Are you ready to break free from the grip of alcohol to create a life that you’ll absolutely love? This episode features Coach Caroline, a seasoned sobriety coach who’s been there and done that. Caroline has helped countless clients reevaluate their relationship with alcohol and achieve sobriety, and she shares her practical tips on how to shift your mindset, find the right support, and uncover the joy and friendships that come with sober living. Whether you’re already sober, sober-curious, or a grey-area drinker, this episode is packed with insights on how to live a fulfilling life without alcohol.
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Victoria: Hello and welcome to Season Two of Hello CoachCast. I’m Victoria Mills, and in today’s episode, we are going to be discussing how to overcome the negative self-image of being bored without alcohol. Our guest today is Caroline Mosher. A sobriety coach with five years of experience working with people who have an alcohol addiction are sober, curious, or are grey-area drinkers now, that’s an interesting subject.
Caroline helps her clients reevaluate their relationship with alcohol and achieve sobriety. Having personal experience with alcohol addiction, Caroline has firsthand skills to help turn down the noise in their heads to get out of overwhelm. She focuses on her clients getting clearer about what they want in their lives and helping them create lives that they absolutely love.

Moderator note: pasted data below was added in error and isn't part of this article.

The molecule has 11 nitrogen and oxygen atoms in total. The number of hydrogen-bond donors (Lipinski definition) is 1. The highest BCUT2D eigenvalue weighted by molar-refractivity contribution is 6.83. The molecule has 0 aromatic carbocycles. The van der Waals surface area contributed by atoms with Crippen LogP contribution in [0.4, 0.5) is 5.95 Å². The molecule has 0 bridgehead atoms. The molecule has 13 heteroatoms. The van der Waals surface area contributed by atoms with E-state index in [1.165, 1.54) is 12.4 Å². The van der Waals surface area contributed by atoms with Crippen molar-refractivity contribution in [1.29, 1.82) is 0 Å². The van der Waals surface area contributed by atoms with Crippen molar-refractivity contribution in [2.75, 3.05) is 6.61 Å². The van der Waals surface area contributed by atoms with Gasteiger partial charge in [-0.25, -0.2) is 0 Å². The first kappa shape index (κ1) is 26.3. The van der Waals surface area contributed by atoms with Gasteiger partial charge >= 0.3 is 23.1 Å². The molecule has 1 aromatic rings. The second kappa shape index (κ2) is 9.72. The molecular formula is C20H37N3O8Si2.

Many people worry that they may lose friends and never actually have a fun night out again without alcohol in their lives. So, in this episode, I’m very much looking forward to talking with and hearing about insights, tools and strategies to help listeners overcome their fear of becoming sober and being seen as boring.
So welcome, Caroline.
Caroline: Thank you so much, Victoria. Thanks for having me.
Victoria: Gosh, where do we tackle this particular topic? This is, I think this is a fantastic discussion to have. I’d love to start with sharing a little bit about your background and your interest in this.